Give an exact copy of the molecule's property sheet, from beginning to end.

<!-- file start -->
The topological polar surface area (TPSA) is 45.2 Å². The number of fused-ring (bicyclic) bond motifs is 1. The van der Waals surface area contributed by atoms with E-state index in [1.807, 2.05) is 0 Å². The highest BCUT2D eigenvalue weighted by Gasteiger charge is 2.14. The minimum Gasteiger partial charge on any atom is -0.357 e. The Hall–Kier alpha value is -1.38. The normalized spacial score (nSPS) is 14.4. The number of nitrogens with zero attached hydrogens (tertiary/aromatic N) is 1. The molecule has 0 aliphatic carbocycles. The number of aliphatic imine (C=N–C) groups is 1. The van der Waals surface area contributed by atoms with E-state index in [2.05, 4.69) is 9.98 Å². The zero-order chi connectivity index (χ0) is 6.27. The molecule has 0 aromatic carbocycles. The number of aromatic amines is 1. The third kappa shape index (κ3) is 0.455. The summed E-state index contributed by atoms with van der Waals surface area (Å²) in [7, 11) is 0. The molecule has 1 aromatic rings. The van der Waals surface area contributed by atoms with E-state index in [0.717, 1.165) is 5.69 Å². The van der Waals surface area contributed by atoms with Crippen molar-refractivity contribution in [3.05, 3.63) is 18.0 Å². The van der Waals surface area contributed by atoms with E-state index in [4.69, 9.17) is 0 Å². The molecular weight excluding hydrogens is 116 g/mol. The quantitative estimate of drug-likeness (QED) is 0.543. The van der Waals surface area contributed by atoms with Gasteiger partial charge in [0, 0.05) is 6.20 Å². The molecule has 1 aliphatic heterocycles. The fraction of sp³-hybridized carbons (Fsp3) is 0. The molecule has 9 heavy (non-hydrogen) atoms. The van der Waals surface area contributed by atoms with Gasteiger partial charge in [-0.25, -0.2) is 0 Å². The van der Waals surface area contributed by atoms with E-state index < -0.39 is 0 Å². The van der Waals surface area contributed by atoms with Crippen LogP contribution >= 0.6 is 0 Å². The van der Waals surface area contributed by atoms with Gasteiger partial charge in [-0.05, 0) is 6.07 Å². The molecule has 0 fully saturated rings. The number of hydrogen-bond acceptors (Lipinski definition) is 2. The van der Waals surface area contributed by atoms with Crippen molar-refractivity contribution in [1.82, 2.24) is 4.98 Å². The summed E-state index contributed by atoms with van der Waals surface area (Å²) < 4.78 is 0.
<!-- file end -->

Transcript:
The topological polar surface area (TPSA) is 45.2 Å². The number of fused-ring (bicyclic) bond motifs is 1. The van der Waals surface area contributed by atoms with E-state index in [1.807, 2.05) is 0 Å². The highest BCUT2D eigenvalue weighted by Gasteiger charge is 2.14. The minimum Gasteiger partial charge on any atom is -0.357 e. The Hall–Kier alpha value is -1.38. The normalized spacial score (nSPS) is 14.4. The number of nitrogens with zero attached hydrogens (tertiary/aromatic N) is 1. The molecule has 0 aliphatic carbocycles. The number of aliphatic imine (C=N–C) groups is 1. The van der Waals surface area contributed by atoms with E-state index in [2.05, 4.69) is 9.98 Å². The zero-order chi connectivity index (χ0) is 6.27. The molecule has 0 aromatic carbocycles. The number of aromatic amines is 1. The third kappa shape index (κ3) is 0.455. The summed E-state index contributed by atoms with van der Waals surface area (Å²) in [7, 11) is 0. The molecule has 1 aromatic rings. The van der Waals surface area contributed by atoms with E-state index in [0.717, 1.165) is 5.69 Å². The van der Waals surface area contributed by atoms with Crippen molar-refractivity contribution in [3.05, 3.63) is 18.0 Å². The van der Waals surface area contributed by atoms with E-state index in [4.69, 9.17) is 0 Å². The molecular weight excluding hydrogens is 116 g/mol. The quantitative estimate of drug-likeness (QED) is 0.543. The van der Waals surface area contributed by atoms with Gasteiger partial charge in [0, 0.05) is 6.20 Å². The molecule has 1 aliphatic heterocycles. The fraction of sp³-hybridized carbons (Fsp3) is 0. The molecule has 9 heavy (non-hydrogen) atoms. The van der Waals surface area contributed by atoms with Gasteiger partial charge in [-0.25, -0.2) is 0 Å². The van der Waals surface area contributed by atoms with E-state index < -0.39 is 0 Å². The van der Waals surface area contributed by atoms with Crippen LogP contribution >= 0.6 is 0 Å². The van der Waals surface area contributed by atoms with Gasteiger partial charge in [-0.05, 0) is 6.07 Å². The molecule has 0 fully saturated rings. The number of hydrogen-bond acceptors (Lipinski definition) is 2. The van der Waals surface area contributed by atoms with Crippen molar-refractivity contribution in [1.82, 2.24) is 4.98 Å². The summed E-state index contributed by atoms with van der Waals surface area (Å²) < 4.78 is 0.